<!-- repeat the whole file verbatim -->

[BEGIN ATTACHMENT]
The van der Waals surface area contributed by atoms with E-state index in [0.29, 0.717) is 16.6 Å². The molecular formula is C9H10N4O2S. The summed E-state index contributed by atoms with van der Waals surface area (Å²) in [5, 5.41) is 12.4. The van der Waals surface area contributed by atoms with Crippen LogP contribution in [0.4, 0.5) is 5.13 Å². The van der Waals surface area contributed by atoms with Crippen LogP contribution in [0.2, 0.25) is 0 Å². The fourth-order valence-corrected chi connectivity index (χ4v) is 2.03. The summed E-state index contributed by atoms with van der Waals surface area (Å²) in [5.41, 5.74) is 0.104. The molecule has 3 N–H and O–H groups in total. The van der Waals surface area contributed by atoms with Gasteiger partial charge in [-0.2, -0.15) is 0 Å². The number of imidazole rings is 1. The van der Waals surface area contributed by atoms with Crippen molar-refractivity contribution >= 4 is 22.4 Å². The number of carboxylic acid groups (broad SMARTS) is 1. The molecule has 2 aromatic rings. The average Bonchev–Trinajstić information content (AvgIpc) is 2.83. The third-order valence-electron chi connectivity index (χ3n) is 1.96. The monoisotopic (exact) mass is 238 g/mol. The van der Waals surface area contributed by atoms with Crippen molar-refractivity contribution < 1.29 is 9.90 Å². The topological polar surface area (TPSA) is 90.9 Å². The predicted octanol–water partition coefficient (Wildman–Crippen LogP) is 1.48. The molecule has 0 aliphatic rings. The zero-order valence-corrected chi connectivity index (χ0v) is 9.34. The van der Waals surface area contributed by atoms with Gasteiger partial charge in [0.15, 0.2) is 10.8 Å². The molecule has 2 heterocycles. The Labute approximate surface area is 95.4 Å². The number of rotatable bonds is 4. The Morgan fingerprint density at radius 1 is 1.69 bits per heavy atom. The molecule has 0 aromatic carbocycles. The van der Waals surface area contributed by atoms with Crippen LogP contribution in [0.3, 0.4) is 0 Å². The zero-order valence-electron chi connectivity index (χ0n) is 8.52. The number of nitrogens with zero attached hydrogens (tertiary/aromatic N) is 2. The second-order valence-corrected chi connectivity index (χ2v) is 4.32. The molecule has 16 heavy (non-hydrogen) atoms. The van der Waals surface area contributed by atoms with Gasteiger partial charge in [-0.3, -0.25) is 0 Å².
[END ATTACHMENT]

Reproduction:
The van der Waals surface area contributed by atoms with E-state index in [0.29, 0.717) is 16.6 Å². The molecular formula is C9H10N4O2S. The summed E-state index contributed by atoms with van der Waals surface area (Å²) in [5, 5.41) is 12.4. The van der Waals surface area contributed by atoms with Crippen LogP contribution in [0.4, 0.5) is 5.13 Å². The van der Waals surface area contributed by atoms with Crippen LogP contribution in [0.2, 0.25) is 0 Å². The fourth-order valence-corrected chi connectivity index (χ4v) is 2.03. The summed E-state index contributed by atoms with van der Waals surface area (Å²) in [5.41, 5.74) is 0.104. The molecule has 3 N–H and O–H groups in total. The van der Waals surface area contributed by atoms with Gasteiger partial charge in [-0.2, -0.15) is 0 Å². The number of imidazole rings is 1. The van der Waals surface area contributed by atoms with Crippen molar-refractivity contribution >= 4 is 22.4 Å². The number of carboxylic acid groups (broad SMARTS) is 1. The molecule has 2 aromatic rings. The average Bonchev–Trinajstić information content (AvgIpc) is 2.83. The third-order valence-electron chi connectivity index (χ3n) is 1.96. The monoisotopic (exact) mass is 238 g/mol. The van der Waals surface area contributed by atoms with Crippen molar-refractivity contribution < 1.29 is 9.90 Å². The topological polar surface area (TPSA) is 90.9 Å². The predicted octanol–water partition coefficient (Wildman–Crippen LogP) is 1.48. The molecule has 0 aliphatic rings. The zero-order valence-corrected chi connectivity index (χ0v) is 9.34. The van der Waals surface area contributed by atoms with Gasteiger partial charge in [0.15, 0.2) is 10.8 Å². The molecule has 2 heterocycles. The Labute approximate surface area is 95.4 Å². The number of rotatable bonds is 4. The Morgan fingerprint density at radius 1 is 1.69 bits per heavy atom. The molecule has 0 aromatic carbocycles. The van der Waals surface area contributed by atoms with Crippen LogP contribution in [0.3, 0.4) is 0 Å². The zero-order valence-electron chi connectivity index (χ0n) is 8.52. The number of nitrogens with zero attached hydrogens (tertiary/aromatic N) is 2. The second-order valence-corrected chi connectivity index (χ2v) is 4.32. The molecule has 16 heavy (non-hydrogen) atoms. The van der Waals surface area contributed by atoms with Gasteiger partial charge in [-0.3, -0.25) is 0 Å².